The Senate’s PIP fix might not be a fix at all – and it could bankrupt some auto insurers, says Insurance Commissioner Kevin McCarty.
McCarty has long been a fan of the House’s version of personal injury protection reform, but now he’s openly criticizing the Senate’s approach.
The Senate sent its no-fault car insurance reform package back to the House Wednesday. The Senate plan doesn’t cap attorney fees, allows judges to award fee multipliers in complex cases and permits chiropractors to perform initial evaluations for people injured in auto accidents.
All of that is problematic, McCarty said.
“There are some provisions in the Senate bill that we fear are going to exacerbate the problem,” he said.
Putting chiropractors on the front line, as the Senate does, is wrong, McCarty said. The House’s version doesn’t include chiropractors at all, though leaders said they are open to adding chiropractors to the list of medical providers that can be referred to for follow-up care.
Sen. Joe Negron, R-Stuart, the Senate’s point person on PIP, says McCarty's analysis is incorrect. Senators approved several provisions that will reduce premiums, including an amendment that requires insurance companies to either lower rates by 25 percent or justify why PIP costs haven’t changed, he said.
"The Senate PIP bill will result in a minimum 25 percent reduction in insurance rates,” Negron said. “By eliminating the clinic licensure loophole and cracking down on overutilization, the Senate proposal goes after fraud but still ensures that legitimate medical providers are paid in a timely manner."
There is some good in the Senate plan, McCarty said, such as removing acupuncture and massage therapy from the list of covered treatments and anti-fraud provisions. But he doesn't think it's enough.
McCarty’s opinions on the Senate proposal are mirrored by Gov. Rick Scott and Put the Brakes on Accident Fraud, a coalition of insurance, business and law-enforcement groups that supports the House’s approach. The public relations firm representing the coalition set up McCarty’s interview with the Times/Herald.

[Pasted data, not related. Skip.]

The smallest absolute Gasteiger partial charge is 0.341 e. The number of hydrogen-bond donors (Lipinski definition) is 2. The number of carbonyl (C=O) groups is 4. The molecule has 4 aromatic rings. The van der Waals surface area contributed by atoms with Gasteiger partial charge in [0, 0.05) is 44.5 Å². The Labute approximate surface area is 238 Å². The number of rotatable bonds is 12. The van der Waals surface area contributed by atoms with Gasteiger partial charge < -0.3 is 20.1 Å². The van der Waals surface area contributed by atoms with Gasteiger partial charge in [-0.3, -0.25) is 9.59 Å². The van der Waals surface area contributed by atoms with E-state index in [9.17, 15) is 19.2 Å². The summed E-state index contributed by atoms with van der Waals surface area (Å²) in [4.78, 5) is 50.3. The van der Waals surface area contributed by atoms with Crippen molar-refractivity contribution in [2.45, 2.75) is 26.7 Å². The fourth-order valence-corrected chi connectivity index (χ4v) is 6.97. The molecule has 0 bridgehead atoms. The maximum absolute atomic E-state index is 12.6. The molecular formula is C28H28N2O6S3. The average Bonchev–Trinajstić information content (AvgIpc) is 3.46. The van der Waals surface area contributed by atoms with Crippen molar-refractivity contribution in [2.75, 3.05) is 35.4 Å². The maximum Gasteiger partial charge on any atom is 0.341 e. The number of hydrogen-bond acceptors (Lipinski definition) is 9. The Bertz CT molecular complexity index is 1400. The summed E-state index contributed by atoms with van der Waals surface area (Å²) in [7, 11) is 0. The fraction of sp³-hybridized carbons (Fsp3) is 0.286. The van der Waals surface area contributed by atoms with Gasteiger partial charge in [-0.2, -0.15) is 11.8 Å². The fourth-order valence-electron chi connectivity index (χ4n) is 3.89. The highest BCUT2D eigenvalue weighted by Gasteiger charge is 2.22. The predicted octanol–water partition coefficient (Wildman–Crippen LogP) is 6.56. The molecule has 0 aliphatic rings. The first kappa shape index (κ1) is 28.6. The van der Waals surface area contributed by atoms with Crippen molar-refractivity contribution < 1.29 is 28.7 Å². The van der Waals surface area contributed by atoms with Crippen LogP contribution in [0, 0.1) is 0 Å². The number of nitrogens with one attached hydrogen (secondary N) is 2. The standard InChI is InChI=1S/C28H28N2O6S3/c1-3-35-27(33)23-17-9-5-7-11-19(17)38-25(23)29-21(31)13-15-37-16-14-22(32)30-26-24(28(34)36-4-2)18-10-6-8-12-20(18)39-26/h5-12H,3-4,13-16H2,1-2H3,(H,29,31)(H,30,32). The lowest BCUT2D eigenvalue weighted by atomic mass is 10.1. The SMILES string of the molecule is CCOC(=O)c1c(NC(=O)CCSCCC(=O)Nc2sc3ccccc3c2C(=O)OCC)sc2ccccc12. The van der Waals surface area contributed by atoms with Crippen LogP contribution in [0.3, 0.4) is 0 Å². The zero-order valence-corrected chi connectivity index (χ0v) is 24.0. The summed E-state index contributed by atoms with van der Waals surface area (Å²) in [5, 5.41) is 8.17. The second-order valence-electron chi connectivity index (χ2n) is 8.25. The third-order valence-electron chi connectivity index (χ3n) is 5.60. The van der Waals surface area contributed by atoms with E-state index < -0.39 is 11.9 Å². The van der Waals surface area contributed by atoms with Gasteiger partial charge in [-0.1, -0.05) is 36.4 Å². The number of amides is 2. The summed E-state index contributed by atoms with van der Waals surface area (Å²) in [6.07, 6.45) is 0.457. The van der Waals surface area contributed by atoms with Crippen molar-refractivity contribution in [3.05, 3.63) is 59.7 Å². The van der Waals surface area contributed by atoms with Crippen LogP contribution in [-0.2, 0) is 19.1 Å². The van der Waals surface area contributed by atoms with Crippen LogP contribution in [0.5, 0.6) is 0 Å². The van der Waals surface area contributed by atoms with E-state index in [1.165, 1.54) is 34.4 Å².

McCarty said his aim isn’t to bash the Senate but to encourage the upper chamber to move closer to the House’s position as they pass proposals back and forth. If legislators can’t reach an agreement by Friday, there is a chance they will be called back for a special session on PIP.
“I don’t mean to be critical, I just tell it the way it is,” McCarty said. “Some of the amendments that have been added undermine any potential for cost savings, and I am concerned about that.”
Here is a statement the Office of Insurance Regulation shared with the governor after the Senate approved PIP Wednesday:
According to the Office of Insurance Regulation’s actuarial analysis – even prior to the amendments added to the bill, it was doubtful that the impact would approach a 25% decrease. Allowing follow-up care to be unrelated to the diagnosis of the original physician and allowing chiropractors to be “gatekeepers” will make a decrease even more problematic.
The Office is especially concerned about the presumed factor change, specifically the requirement of a minimum 25% decrease without clear and convincing actuarial evidence. The 25% number has not been substantiated. At a time when many insurers already have inadequate PIP rates, this proposed mandatory decrease may have the unintended consequence of reducing the PIP premium to a level that will affect the solvency of some auto insurers, especially the smaller Florida domestic companies that write in the non-standard market.
The other amendments do not appear to provide any real benefit to the PIP market, and potentially could increase costs. All of the proposed changes will result in a severe strain on Florida’s auto market and on the Office to implement these changes in the prescribed timeframe. Not only would this strain Office resources, insurers will have to overhaul their IT systems to accommodate these changes. In addition, auto insurers would also have to modify their programs, submit and receive approval for all rate and form changes, and then implement these changes prior to the 45-day renewal notice requirement in statutes.
Given the significant issues that have been identified, the Office has serious concerns about whether the amendments to the Senate bill would accomplish the objectives established by the Governor and Legislature to reduce PIP costs.